They were followed by 'Meet The Beatles’ who sang and played several of the Fab Four’s hits including ‘I Saw Her Standing There’, ‘Please Please Me’, ‘From Me To You’, ‘Do You Want to Know a Secret’, ‘All My Loving’, ‘I Want to Hold Your Hand’, ‘I Wanna Be Your Man’, ‘A Hard Day's Night’, ‘And I Love Her’, ‘Can't Buy Me Love’, ‘Roll Over Beethoven’, ‘Yesterday’, ‘Eight Days a Week’, ‘I Feel Fine’, ‘She Loves You’, ‘Twist and Shout’, ‘Help!’, ‘Ticket to Ride’, ‘Nowhere Man’, ‘In My Life (I Love You More)’, ‘We Can Work It Out’, ‘Drive My Car’, ‘Penny Lane’, ‘All You Need Is Love’, ‘Hello, Goodbye’, ‘Yellow Submarine’, ‘Back in the U.S.S.R.’, ‘The Ballad of John and Yoko’, ‘Lady Madonna’, and ‘Hey Jude’. Their set included a costume change and their final floor-filler and encore was ‘Get Back’.

Jon Mitchell, Event Manager from Warble Entertainment, said, "Once again, both Warble Entertainment and Nantwich Town Council are incredibly thrilled with the success of the show. Tickets sold out within three weeks of being put on sale and we could have potentially put on a second night judging by the interest in tickets, especially after the show had sold out. When you see the performance, it's easy to see why it's so popular. With such tight musicianship and all the hits, Meet The Beatles are up there as one of the premier tributes to the Fab Four in the UK”.

‘Meet The Beatles' was organised by Warble Entertainment - - in partnership with Nantwich Town Council - .

Meet The Beatles after their  costume changeMeet The Beatles

Wednesday 15 February 2017

Weston Christmas Light Display - £22,680 cheque presentation

Reporter Jonathan White, Wistaston

Graham Witter, aged 22, is a final year Business Management degree student and Pride of Crewe - Community Individual Award Winner 2016.

He setup hundreds of Christmas lights where he lives at Carters Green Farm in Weston to raise money for charity.

His Christmas light display took place every day from 1st to 28th December 2016. The display covered a farmhouse, a garden, an adjacent yard and a barn and contained a combination of rope lights, LED lights and animated 3D figures, along with background Christmas music. There was also a small wooden Santa’s Grotto and a life-size Santa's sleigh. A new feature was a 1950s Whitby Morrison Mr Whippy ice cream van. Santa himself even made an appearance every Friday, Saturday, Sunday and the last few days before Christmas. It took Graham six weeks to set it all up.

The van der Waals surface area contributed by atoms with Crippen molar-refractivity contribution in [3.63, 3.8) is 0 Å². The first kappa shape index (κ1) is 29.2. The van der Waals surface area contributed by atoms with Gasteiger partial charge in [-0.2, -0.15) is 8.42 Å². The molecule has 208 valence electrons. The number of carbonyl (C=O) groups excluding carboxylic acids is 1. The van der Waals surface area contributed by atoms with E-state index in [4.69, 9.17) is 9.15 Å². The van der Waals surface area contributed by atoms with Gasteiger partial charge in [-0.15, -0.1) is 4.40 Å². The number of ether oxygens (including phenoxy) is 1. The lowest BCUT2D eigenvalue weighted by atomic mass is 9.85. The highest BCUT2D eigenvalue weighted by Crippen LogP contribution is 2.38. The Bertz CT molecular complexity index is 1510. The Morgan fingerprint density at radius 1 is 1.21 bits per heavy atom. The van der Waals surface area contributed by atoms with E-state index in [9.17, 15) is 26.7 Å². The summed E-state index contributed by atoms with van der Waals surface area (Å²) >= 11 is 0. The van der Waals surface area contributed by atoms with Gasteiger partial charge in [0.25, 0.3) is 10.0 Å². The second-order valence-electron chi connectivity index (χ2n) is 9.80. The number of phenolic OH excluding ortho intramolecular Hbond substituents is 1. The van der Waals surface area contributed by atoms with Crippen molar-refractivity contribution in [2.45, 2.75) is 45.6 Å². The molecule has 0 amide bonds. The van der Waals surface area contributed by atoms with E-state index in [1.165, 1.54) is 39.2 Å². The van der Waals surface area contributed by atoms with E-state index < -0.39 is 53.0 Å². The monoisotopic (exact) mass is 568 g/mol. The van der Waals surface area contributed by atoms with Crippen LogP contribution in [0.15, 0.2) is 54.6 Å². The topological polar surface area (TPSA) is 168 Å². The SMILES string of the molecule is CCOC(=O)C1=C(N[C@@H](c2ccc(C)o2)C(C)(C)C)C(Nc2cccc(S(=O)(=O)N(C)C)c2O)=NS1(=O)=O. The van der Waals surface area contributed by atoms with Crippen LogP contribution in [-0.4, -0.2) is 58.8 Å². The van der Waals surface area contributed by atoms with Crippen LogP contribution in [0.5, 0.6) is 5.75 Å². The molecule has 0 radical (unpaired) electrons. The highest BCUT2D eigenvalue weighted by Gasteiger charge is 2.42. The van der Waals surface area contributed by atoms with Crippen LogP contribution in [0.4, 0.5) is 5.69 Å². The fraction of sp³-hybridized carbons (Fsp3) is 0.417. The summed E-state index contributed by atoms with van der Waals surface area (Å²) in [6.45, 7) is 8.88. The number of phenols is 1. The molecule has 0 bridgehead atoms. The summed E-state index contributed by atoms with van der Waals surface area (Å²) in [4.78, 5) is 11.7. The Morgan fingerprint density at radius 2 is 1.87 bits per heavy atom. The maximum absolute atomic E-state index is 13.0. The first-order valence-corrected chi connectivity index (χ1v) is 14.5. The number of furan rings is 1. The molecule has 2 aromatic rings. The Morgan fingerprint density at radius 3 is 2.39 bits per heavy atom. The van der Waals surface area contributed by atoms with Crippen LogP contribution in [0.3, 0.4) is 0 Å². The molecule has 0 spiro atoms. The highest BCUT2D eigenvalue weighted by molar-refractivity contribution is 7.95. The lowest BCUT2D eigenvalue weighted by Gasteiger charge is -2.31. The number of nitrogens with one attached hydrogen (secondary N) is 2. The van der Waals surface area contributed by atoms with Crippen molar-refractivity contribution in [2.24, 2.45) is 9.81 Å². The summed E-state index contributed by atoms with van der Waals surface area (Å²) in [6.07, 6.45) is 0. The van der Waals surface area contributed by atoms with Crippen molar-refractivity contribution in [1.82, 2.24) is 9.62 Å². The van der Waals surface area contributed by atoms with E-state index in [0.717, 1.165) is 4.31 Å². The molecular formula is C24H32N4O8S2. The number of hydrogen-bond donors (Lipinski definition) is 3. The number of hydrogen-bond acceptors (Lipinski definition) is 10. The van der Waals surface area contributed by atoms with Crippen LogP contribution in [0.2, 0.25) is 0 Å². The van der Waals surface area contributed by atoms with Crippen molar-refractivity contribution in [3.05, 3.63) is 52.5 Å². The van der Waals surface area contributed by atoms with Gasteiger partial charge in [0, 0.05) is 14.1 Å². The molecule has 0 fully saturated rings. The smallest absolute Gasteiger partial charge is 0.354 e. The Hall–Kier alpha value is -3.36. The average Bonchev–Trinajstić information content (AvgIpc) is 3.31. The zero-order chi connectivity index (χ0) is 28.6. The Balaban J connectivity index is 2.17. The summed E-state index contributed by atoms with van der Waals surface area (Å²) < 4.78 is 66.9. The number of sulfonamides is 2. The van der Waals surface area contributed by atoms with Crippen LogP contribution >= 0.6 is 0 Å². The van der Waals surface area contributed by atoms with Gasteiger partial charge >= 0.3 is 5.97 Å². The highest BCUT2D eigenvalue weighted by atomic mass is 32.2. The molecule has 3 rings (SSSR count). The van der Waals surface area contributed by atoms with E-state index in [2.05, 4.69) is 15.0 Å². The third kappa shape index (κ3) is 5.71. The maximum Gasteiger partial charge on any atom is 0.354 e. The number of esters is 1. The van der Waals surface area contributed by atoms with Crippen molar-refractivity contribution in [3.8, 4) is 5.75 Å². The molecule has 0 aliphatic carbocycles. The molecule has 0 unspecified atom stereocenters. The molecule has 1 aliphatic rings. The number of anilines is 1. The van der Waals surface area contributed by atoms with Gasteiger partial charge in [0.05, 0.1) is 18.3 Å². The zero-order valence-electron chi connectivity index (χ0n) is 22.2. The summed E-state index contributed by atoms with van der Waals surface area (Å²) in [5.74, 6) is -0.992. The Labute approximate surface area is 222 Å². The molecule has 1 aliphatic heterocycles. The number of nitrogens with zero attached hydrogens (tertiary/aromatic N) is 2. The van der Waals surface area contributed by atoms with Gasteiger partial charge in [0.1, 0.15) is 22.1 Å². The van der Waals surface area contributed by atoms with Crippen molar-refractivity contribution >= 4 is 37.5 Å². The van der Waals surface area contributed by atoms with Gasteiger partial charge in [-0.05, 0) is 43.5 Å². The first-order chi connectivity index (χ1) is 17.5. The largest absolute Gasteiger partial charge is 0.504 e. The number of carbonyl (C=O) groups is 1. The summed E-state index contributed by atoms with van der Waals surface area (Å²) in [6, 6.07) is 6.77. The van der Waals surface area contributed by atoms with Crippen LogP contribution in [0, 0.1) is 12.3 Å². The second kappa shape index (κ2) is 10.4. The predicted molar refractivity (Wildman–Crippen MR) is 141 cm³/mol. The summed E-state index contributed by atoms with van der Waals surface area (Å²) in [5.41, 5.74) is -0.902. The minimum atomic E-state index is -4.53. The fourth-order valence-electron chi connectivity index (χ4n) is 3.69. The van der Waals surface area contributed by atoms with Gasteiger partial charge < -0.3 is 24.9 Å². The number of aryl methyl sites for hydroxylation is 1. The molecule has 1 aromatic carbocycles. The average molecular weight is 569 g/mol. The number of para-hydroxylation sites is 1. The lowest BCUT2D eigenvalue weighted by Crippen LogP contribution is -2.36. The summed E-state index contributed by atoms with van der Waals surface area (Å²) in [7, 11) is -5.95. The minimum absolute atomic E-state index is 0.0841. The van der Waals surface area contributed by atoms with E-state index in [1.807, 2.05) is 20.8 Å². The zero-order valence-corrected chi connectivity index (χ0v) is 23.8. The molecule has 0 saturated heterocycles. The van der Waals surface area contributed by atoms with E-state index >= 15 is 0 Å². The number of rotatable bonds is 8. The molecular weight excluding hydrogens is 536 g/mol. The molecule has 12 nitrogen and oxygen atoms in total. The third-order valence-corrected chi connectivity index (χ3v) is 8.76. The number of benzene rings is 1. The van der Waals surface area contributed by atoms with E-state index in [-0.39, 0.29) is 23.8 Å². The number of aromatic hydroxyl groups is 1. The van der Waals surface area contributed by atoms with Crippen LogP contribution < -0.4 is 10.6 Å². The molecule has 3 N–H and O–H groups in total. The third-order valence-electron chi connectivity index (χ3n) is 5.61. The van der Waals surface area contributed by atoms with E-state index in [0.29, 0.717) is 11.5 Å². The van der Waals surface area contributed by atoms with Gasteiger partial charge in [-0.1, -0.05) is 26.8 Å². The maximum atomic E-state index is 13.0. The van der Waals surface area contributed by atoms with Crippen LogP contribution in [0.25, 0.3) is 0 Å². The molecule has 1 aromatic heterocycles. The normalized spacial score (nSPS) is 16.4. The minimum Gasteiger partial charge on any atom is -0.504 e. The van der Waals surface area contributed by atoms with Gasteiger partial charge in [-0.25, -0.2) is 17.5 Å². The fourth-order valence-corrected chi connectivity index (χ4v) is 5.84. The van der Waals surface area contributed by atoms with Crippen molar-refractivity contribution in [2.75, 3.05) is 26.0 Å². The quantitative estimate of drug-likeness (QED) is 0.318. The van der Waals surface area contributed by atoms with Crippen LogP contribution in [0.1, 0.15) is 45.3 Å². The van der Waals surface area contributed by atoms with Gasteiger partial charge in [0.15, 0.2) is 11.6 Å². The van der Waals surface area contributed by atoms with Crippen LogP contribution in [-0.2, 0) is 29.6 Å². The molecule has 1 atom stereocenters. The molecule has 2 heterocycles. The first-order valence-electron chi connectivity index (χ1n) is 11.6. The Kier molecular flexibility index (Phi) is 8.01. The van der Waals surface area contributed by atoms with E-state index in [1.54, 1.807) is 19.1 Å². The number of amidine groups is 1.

Graham raised £1,000 in 2013, £5,720 in 2014, £10,280 in 2015 and an incredible £22,680 during the 2016 display. Thus, he has raised close to £40,000 during the past four years.

For the fourth year running all the money has gone to The Donna Louise Children's Hospice - - who provided respite care for his teenage sister Jessica. Jessica peacefully passed away on 31st December 2015, having enjoyed the event for many years. Graham decided to continue with his display in her memory.

The £22,680 raised in 2016 will be used by The Donna Louise Children's Hospice to help equip and support the new hospice build to provide care to young adults post 19 years old.

Graham presented the cheque to The Donna Louise Children's Hospice in Trentham in their fully refurbished sensory room that the £10,280 from the 2015 display helped to fund.

Nikki Wrench, Challenge Events Manager at The Donna Louise Children's Hospice, said, “I am so happy you got to share your amazing event with everyone in the community. The money you and your team have raised through community support is truly overwhelming, and will help us so much! I would also like to thank you for being more than a fundraiser - you are a really fantastic ambassador for the hospice and it has been my pleasure to work with you over the years.”

Graham said, “It has always been my pleasure to organise the ‘Weston Christmas Light Display’ for a children’s hospice which has done so much for my family. My late sister Jessica, had a truly amazing fascination with colour, light and sound, which was my inspiration in 2013 to organise a local community Winter Wonderland!